Meanwhile, for more than one-third of people, lack of equipment is a barrier. However, three-fifths of those who don’t use the internet at home say they have asked someone to do something for them online in the past year – so-called proxy users.

Ofcom’s research on parents and children found that nearly all children of school age had online access in the home, and 4% relied solely on mobile internet access during the pandemic – with 2% only able to get online using a smartphone. School-aged children from the most financially vulnerable homes (5%) were more likely than those in the least financially vulnerable households (2%) to have mobile-only access.

About one in five children did not have consistent access to a suitable device for their online home learning. This increased to a quarter of children from households classed as most financially vulnerable. Most children with intermittent access had to share a device to manage home schooling. For 3% of schoolchildren, the lack of access to a device prevented them from doing any school work at all.

This is a situation that the communications provider community has taken steps to address. In January 2021, the UK’s operators joined the government’s kids’ mobile access scheme to help families that need access to connectivity to support their children’s learning needs during the lockdown at the time. And in a further move by UK comms operators to ensure children in disadvantaged households were not further held back by a lack of connectivity during the lockdown, London-based altnet Community Fibre began offering free broadband to the capital’s most vulnerable households.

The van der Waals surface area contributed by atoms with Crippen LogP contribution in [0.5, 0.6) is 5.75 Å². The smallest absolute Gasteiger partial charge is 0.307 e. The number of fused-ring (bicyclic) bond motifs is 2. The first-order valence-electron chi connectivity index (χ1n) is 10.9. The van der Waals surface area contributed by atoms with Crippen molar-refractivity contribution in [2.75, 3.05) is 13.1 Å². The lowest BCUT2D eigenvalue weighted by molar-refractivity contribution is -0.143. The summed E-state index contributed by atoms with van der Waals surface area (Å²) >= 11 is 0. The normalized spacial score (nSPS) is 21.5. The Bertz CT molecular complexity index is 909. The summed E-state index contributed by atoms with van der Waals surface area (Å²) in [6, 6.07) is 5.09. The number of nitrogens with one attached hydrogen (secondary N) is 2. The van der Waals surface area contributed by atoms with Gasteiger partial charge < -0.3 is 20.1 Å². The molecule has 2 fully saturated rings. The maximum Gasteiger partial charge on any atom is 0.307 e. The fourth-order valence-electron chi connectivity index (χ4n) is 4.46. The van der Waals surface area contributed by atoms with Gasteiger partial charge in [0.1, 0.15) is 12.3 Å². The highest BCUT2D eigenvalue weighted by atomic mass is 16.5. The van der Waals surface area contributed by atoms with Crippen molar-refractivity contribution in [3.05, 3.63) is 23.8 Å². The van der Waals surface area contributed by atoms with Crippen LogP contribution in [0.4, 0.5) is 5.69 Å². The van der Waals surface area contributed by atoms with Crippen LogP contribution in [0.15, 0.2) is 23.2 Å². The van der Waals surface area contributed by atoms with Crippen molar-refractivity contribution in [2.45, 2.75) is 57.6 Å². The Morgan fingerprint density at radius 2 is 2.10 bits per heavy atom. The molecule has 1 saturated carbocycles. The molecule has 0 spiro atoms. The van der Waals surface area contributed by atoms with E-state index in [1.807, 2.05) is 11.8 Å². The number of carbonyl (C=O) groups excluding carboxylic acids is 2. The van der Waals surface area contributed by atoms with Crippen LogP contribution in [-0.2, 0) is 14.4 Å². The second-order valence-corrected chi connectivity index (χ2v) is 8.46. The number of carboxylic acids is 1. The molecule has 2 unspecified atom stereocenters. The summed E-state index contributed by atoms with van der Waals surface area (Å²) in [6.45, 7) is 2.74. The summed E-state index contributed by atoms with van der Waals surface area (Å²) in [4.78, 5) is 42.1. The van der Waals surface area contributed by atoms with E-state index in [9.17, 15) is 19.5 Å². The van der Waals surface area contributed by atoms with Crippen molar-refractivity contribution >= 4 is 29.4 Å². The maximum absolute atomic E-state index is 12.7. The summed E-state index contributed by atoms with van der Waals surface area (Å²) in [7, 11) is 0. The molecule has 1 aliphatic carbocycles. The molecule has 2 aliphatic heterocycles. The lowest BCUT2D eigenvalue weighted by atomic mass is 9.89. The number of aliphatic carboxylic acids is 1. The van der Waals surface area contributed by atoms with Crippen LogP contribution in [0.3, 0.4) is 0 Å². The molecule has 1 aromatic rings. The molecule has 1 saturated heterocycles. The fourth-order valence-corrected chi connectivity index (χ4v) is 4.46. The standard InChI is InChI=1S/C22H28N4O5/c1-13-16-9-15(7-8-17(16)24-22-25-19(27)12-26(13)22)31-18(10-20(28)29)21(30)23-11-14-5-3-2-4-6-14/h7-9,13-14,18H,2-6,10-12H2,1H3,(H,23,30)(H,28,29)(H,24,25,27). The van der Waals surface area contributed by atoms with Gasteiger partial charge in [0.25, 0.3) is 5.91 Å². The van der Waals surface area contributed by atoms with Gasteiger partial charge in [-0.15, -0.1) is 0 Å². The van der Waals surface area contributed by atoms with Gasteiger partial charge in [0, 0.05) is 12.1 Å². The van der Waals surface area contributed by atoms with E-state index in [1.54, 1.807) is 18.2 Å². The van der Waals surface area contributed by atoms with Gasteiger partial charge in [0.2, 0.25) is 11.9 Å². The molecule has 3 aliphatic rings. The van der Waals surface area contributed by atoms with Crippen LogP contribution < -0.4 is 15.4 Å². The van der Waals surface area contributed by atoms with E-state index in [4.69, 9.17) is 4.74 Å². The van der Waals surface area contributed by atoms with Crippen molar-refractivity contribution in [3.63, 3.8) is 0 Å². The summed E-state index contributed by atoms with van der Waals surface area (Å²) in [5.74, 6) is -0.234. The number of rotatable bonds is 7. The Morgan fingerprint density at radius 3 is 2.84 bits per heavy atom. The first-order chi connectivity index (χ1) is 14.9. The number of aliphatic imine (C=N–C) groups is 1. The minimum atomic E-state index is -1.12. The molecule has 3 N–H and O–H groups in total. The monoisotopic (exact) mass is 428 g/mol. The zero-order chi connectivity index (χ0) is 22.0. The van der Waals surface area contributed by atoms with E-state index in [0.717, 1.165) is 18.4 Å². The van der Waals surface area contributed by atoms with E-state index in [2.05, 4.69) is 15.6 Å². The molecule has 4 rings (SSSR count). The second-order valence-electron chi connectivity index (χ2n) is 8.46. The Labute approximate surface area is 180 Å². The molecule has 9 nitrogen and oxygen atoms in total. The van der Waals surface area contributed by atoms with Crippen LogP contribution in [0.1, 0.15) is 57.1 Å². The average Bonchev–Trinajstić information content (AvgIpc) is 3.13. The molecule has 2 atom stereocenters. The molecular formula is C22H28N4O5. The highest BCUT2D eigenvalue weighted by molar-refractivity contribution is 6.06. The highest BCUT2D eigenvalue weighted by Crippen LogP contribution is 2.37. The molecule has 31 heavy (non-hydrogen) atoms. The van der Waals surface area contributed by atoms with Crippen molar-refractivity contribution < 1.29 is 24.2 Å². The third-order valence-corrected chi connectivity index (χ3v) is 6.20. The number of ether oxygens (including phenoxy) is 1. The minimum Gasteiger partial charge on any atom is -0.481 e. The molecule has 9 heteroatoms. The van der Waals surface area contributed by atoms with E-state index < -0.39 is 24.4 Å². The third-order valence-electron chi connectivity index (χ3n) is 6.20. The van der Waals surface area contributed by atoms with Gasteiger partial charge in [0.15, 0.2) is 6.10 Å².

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Yet the study and the continued existence of the digital divide is a concern to many. Emmanuel Vella, VP, EMEA broadband networks at communications networks connectivity solutions provider CommScope, said the news that 1.5 million households in the UK were still offline is a stark reminder that the digital divide is still very much present.